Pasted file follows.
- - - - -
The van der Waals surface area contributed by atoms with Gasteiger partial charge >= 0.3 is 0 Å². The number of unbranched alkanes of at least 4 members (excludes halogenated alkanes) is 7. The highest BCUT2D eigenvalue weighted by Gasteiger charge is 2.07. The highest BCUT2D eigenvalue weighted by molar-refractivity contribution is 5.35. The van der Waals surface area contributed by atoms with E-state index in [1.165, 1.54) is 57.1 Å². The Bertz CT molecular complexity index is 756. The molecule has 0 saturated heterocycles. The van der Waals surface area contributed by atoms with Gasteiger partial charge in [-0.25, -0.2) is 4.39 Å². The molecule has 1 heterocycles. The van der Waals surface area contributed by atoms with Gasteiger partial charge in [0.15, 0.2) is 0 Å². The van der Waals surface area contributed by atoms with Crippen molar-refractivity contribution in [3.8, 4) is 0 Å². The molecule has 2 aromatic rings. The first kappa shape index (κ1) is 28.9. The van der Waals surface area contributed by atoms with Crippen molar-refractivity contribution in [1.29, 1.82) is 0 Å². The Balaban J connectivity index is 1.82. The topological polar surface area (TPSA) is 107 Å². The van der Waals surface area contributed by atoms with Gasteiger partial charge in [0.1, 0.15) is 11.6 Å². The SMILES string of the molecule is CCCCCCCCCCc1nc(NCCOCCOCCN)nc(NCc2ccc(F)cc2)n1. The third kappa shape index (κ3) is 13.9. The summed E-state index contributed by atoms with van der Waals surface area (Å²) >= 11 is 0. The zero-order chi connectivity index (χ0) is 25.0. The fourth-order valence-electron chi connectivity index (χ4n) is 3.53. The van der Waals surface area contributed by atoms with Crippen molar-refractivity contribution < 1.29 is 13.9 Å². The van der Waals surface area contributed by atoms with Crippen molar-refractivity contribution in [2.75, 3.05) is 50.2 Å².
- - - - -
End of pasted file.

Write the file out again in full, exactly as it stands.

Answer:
The van der Waals surface area contributed by atoms with Gasteiger partial charge >= 0.3 is 0 Å². The number of unbranched alkanes of at least 4 members (excludes halogenated alkanes) is 7. The highest BCUT2D eigenvalue weighted by Gasteiger charge is 2.07. The highest BCUT2D eigenvalue weighted by molar-refractivity contribution is 5.35. The van der Waals surface area contributed by atoms with E-state index in [1.165, 1.54) is 57.1 Å². The Bertz CT molecular complexity index is 756. The molecule has 0 saturated heterocycles. The van der Waals surface area contributed by atoms with Gasteiger partial charge in [-0.25, -0.2) is 4.39 Å². The molecule has 1 heterocycles. The van der Waals surface area contributed by atoms with Gasteiger partial charge in [0.15, 0.2) is 0 Å². The van der Waals surface area contributed by atoms with Crippen molar-refractivity contribution in [3.8, 4) is 0 Å². The molecule has 2 aromatic rings. The first kappa shape index (κ1) is 28.9. The van der Waals surface area contributed by atoms with Crippen molar-refractivity contribution in [1.29, 1.82) is 0 Å². The Balaban J connectivity index is 1.82. The topological polar surface area (TPSA) is 107 Å². The van der Waals surface area contributed by atoms with Gasteiger partial charge in [0.1, 0.15) is 11.6 Å². The SMILES string of the molecule is CCCCCCCCCCc1nc(NCCOCCOCCN)nc(NCc2ccc(F)cc2)n1. The third kappa shape index (κ3) is 13.9. The summed E-state index contributed by atoms with van der Waals surface area (Å²) >= 11 is 0. The zero-order chi connectivity index (χ0) is 25.0. The fourth-order valence-electron chi connectivity index (χ4n) is 3.53. The van der Waals surface area contributed by atoms with Crippen molar-refractivity contribution < 1.29 is 13.9 Å². The van der Waals surface area contributed by atoms with Crippen molar-refractivity contribution in [2.75, 3.05) is 50.2 Å².